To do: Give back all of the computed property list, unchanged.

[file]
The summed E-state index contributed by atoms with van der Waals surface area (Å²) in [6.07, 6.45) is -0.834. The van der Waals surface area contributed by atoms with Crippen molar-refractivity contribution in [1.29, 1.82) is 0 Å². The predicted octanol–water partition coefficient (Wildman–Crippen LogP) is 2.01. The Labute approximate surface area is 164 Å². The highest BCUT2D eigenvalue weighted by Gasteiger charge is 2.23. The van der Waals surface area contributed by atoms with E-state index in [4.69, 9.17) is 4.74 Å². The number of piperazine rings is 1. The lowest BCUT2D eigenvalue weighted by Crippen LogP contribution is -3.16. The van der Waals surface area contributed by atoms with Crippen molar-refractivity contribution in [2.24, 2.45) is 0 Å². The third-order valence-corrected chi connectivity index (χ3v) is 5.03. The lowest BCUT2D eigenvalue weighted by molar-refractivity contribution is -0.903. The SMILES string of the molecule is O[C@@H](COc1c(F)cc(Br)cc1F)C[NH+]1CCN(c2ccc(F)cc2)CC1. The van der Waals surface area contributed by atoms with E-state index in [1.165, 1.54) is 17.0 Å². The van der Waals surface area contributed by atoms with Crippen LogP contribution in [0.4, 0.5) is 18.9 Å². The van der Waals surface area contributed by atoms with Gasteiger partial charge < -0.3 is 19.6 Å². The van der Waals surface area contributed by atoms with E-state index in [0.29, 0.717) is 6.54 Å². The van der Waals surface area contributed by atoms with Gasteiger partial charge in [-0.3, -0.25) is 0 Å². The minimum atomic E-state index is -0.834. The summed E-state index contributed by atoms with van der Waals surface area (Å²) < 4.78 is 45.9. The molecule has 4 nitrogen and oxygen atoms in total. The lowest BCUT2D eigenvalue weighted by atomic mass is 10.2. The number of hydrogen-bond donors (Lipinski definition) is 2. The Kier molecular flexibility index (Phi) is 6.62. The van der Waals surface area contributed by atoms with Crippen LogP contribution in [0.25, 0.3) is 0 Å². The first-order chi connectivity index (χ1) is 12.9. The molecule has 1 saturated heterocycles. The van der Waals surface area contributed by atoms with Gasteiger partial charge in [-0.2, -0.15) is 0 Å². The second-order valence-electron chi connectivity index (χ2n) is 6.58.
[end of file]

The summed E-state index contributed by atoms with van der Waals surface area (Å²) in [6.07, 6.45) is -0.834. The van der Waals surface area contributed by atoms with Crippen molar-refractivity contribution in [1.29, 1.82) is 0 Å². The predicted octanol–water partition coefficient (Wildman–Crippen LogP) is 2.01. The Labute approximate surface area is 164 Å². The highest BCUT2D eigenvalue weighted by Gasteiger charge is 2.23. The van der Waals surface area contributed by atoms with E-state index in [4.69, 9.17) is 4.74 Å². The number of piperazine rings is 1. The lowest BCUT2D eigenvalue weighted by Crippen LogP contribution is -3.16. The van der Waals surface area contributed by atoms with Crippen molar-refractivity contribution in [2.24, 2.45) is 0 Å². The third-order valence-corrected chi connectivity index (χ3v) is 5.03. The lowest BCUT2D eigenvalue weighted by molar-refractivity contribution is -0.903. The SMILES string of the molecule is O[C@@H](COc1c(F)cc(Br)cc1F)C[NH+]1CCN(c2ccc(F)cc2)CC1. The van der Waals surface area contributed by atoms with E-state index in [1.165, 1.54) is 17.0 Å². The van der Waals surface area contributed by atoms with Crippen LogP contribution in [0.4, 0.5) is 18.9 Å². The van der Waals surface area contributed by atoms with Gasteiger partial charge < -0.3 is 19.6 Å². The van der Waals surface area contributed by atoms with E-state index in [0.29, 0.717) is 6.54 Å². The van der Waals surface area contributed by atoms with Gasteiger partial charge in [-0.3, -0.25) is 0 Å². The minimum atomic E-state index is -0.834. The summed E-state index contributed by atoms with van der Waals surface area (Å²) < 4.78 is 45.9. The molecule has 4 nitrogen and oxygen atoms in total. The lowest BCUT2D eigenvalue weighted by atomic mass is 10.2. The number of hydrogen-bond donors (Lipinski definition) is 2. The Kier molecular flexibility index (Phi) is 6.62. The van der Waals surface area contributed by atoms with Crippen LogP contribution in [0.25, 0.3) is 0 Å². The first-order chi connectivity index (χ1) is 12.9. The molecule has 1 saturated heterocycles. The van der Waals surface area contributed by atoms with Gasteiger partial charge in [-0.2, -0.15) is 0 Å². The second-order valence-electron chi connectivity index (χ2n) is 6.58.